However, when you travel to a place for a whole month, its worse for those who are left behind, waiting, because it is not always possible to maintain contact and not all destinations are equally friendly. For those of us who travel, it is very demanding both physically and mentally, because we must meet the objectives and be up to the task that we have spent months preparing. And perhaps, the most delicate part of all is managing emotions, especially with groups of more than three people; you have to stay alert and resolve potential conflicts immediately.

JDU: Which historical figure would you have liked to photograph?

Javier Corso: Alexandre Dumas, of whose epitaph reads that he died as he lived, “without realising it”. A lucid and extravagant character, adventurous and literate, whose work is a universal legacy, and his biography a gap in time that I would have liked to sneak my camera into.

Javier Corso
Javier Corso

JDU: What projects do you have in mind for the future?

Javier Corso: In April we return to Japan to do a second episode of our project Matagi, a hunter community north of Honshu, the main island of Japan. On this occasion, we have the support of National Geographic, who has awarded us one of their prestigious research and exploration scholarships to document the inclusion of the first female hunters in this community with more than four centuries of history.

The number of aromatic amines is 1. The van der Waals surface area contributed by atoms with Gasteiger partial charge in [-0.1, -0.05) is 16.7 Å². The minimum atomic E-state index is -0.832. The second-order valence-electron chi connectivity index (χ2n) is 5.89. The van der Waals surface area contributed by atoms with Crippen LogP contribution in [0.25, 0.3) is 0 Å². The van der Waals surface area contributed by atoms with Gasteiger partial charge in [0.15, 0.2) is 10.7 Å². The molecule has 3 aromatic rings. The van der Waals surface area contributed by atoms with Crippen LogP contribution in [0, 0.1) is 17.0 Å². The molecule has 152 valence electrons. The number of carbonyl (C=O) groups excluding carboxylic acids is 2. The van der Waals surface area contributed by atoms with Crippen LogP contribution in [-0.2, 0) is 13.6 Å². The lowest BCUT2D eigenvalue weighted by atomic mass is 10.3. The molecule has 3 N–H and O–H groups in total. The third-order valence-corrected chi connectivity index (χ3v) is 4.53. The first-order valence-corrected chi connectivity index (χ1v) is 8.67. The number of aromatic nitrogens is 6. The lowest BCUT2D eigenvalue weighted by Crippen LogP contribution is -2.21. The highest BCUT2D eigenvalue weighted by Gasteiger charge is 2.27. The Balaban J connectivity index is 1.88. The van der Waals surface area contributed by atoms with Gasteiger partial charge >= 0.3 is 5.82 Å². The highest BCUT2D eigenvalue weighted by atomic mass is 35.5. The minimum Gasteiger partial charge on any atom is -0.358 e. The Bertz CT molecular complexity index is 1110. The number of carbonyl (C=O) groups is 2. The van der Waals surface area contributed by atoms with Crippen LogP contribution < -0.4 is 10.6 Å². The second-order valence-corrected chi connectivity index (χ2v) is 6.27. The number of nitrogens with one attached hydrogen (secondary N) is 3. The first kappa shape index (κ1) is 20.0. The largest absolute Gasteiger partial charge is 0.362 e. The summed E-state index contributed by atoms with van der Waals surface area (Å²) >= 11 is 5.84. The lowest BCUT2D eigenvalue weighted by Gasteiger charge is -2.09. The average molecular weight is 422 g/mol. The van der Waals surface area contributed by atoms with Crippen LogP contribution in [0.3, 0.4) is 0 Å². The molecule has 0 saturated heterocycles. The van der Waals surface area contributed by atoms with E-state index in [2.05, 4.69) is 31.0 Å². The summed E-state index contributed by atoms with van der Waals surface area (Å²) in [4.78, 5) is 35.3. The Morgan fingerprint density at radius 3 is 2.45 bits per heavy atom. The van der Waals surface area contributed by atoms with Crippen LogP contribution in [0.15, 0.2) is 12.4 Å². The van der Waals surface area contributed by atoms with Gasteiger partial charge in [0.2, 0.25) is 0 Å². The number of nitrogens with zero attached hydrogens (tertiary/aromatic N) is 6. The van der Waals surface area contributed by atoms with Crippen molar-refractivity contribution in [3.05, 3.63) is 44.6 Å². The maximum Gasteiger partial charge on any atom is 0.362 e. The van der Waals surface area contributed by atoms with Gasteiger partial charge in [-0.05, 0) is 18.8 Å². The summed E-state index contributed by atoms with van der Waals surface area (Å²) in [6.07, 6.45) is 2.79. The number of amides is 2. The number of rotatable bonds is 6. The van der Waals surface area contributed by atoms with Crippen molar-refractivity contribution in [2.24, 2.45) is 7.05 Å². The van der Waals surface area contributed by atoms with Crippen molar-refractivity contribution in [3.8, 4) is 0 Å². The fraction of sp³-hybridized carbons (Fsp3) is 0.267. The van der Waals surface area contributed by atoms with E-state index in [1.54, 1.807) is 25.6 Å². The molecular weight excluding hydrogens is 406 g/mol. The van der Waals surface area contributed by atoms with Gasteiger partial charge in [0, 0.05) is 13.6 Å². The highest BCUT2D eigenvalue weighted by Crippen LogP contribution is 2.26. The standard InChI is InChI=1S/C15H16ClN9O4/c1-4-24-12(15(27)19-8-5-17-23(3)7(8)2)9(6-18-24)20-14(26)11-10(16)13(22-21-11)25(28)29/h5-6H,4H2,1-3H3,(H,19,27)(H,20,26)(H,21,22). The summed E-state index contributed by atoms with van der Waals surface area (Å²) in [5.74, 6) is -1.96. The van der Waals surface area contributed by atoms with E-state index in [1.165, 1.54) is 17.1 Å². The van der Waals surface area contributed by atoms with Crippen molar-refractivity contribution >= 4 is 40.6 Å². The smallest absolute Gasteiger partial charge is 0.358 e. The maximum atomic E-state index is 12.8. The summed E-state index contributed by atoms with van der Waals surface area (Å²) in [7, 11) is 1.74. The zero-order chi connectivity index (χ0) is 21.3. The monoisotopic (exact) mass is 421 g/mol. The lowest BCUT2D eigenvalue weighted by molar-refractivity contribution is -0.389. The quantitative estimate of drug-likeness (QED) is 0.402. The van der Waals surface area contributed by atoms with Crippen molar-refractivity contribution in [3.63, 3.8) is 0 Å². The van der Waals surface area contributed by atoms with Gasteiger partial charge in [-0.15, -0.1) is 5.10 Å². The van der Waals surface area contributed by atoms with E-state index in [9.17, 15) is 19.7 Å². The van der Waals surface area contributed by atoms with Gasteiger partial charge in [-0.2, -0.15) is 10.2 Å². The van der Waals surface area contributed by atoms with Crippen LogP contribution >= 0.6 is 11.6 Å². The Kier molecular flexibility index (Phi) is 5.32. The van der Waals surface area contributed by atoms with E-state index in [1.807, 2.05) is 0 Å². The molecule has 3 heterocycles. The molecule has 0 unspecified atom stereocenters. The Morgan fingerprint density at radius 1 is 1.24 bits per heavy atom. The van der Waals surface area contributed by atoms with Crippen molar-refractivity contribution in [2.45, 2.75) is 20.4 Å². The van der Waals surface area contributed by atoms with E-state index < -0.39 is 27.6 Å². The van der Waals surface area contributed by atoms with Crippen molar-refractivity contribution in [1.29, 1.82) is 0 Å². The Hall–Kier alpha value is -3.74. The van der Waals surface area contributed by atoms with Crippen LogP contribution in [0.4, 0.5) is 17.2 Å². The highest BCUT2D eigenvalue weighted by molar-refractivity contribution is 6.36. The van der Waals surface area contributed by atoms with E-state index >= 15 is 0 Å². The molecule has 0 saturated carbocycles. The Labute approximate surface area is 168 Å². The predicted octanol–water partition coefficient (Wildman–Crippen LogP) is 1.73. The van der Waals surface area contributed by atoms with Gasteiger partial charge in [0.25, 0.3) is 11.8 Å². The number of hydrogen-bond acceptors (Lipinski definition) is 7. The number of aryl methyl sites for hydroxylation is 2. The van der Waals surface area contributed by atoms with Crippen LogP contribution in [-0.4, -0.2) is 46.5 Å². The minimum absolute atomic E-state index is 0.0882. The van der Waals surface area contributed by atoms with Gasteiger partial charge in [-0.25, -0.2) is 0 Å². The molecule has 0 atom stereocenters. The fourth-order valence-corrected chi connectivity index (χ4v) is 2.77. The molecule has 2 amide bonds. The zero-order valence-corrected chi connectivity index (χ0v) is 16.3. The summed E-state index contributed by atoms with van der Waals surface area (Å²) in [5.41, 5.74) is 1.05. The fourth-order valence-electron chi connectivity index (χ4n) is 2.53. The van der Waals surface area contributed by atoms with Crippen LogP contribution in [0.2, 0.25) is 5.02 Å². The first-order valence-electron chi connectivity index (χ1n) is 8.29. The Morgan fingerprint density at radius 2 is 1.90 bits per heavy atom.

JDU: Reflex or Mirrorless?

Javier Corso: Reflex. Some of them are like indestructible pieces of armour, to the point in which, no matter how much ‘artillery’ I add to my gear, my first camera that is ten years old, continues to accompany me on each and every one of my trips.

JDU: Which photographers have inspired you?

Javier Corso: Robert Capa. More his life than his work, but no doubt his story has had an influence on mine.

JDU: What advice would you give someone who is starting in this field of work?

Javier Corso: Just begin: “Audentes fortuna iuvat”. Photography has always been a trade, and training is essential but at some point, you have to go out and discover at what point your legs start to shake, either with emotion or pure fatigue. Do not expect much from your first trip, rather strive to try to achieve realistic goals that are adapted to your abilities; By the time you return you’ll probably realise that you’ve learned some valuable lessons and that this journey has been the best ‘school’. Also remember that errors are lessons for your next preproduction, factors that you will never again forget.

Take time to get to know yourself, study and understand your strengths and weaknesses, and invest time and resources into strengthening the areas that are lacking.

Jorge Delgado-Ureña

A big thank you Javier, for your time and for this very interesting interview.